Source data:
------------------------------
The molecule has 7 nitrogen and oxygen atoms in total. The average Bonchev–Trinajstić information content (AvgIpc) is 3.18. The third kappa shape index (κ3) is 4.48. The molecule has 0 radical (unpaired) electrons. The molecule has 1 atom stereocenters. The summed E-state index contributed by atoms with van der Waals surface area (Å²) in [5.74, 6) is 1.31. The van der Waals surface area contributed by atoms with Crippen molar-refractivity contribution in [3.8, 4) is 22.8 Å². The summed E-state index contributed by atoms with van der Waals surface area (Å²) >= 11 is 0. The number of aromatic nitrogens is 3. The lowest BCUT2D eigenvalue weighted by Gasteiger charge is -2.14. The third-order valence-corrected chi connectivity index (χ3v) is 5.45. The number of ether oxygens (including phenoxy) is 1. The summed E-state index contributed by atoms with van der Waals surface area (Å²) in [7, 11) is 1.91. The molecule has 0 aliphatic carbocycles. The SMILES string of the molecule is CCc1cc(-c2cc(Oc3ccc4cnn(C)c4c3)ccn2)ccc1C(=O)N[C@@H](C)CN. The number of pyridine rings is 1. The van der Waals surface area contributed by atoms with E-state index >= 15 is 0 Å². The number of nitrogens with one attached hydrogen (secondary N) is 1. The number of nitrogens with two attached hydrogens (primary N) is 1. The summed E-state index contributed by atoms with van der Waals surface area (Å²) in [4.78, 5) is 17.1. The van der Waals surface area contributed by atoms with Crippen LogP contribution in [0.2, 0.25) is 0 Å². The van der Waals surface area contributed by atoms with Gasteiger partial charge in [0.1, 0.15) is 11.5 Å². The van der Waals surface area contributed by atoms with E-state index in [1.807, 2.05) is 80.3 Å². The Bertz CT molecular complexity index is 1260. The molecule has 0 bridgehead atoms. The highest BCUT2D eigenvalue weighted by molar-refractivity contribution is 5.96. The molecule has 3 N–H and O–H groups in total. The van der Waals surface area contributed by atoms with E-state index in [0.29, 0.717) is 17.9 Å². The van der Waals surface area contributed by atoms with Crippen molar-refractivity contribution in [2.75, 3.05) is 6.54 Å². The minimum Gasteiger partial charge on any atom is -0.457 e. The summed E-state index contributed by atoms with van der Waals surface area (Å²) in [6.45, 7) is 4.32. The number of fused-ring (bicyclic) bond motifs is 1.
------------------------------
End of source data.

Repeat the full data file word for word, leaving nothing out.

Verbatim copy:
The molecule has 7 nitrogen and oxygen atoms in total. The average Bonchev–Trinajstić information content (AvgIpc) is 3.18. The third kappa shape index (κ3) is 4.48. The molecule has 0 radical (unpaired) electrons. The molecule has 1 atom stereocenters. The summed E-state index contributed by atoms with van der Waals surface area (Å²) in [5.74, 6) is 1.31. The van der Waals surface area contributed by atoms with Crippen molar-refractivity contribution in [3.8, 4) is 22.8 Å². The summed E-state index contributed by atoms with van der Waals surface area (Å²) >= 11 is 0. The number of aromatic nitrogens is 3. The lowest BCUT2D eigenvalue weighted by Gasteiger charge is -2.14. The third-order valence-corrected chi connectivity index (χ3v) is 5.45. The number of ether oxygens (including phenoxy) is 1. The summed E-state index contributed by atoms with van der Waals surface area (Å²) in [7, 11) is 1.91. The molecule has 0 aliphatic carbocycles. The SMILES string of the molecule is CCc1cc(-c2cc(Oc3ccc4cnn(C)c4c3)ccn2)ccc1C(=O)N[C@@H](C)CN. The number of pyridine rings is 1. The van der Waals surface area contributed by atoms with E-state index >= 15 is 0 Å². The number of nitrogens with one attached hydrogen (secondary N) is 1. The number of nitrogens with two attached hydrogens (primary N) is 1. The summed E-state index contributed by atoms with van der Waals surface area (Å²) in [4.78, 5) is 17.1. The van der Waals surface area contributed by atoms with Crippen LogP contribution in [0.2, 0.25) is 0 Å². The van der Waals surface area contributed by atoms with Gasteiger partial charge in [0.1, 0.15) is 11.5 Å². The van der Waals surface area contributed by atoms with E-state index in [1.807, 2.05) is 80.3 Å². The Bertz CT molecular complexity index is 1260. The molecule has 0 bridgehead atoms. The highest BCUT2D eigenvalue weighted by molar-refractivity contribution is 5.96. The molecule has 3 N–H and O–H groups in total. The van der Waals surface area contributed by atoms with E-state index in [0.29, 0.717) is 17.9 Å². The van der Waals surface area contributed by atoms with Crippen molar-refractivity contribution in [2.75, 3.05) is 6.54 Å². The minimum Gasteiger partial charge on any atom is -0.457 e. The summed E-state index contributed by atoms with van der Waals surface area (Å²) in [6.45, 7) is 4.32. The number of fused-ring (bicyclic) bond motifs is 1.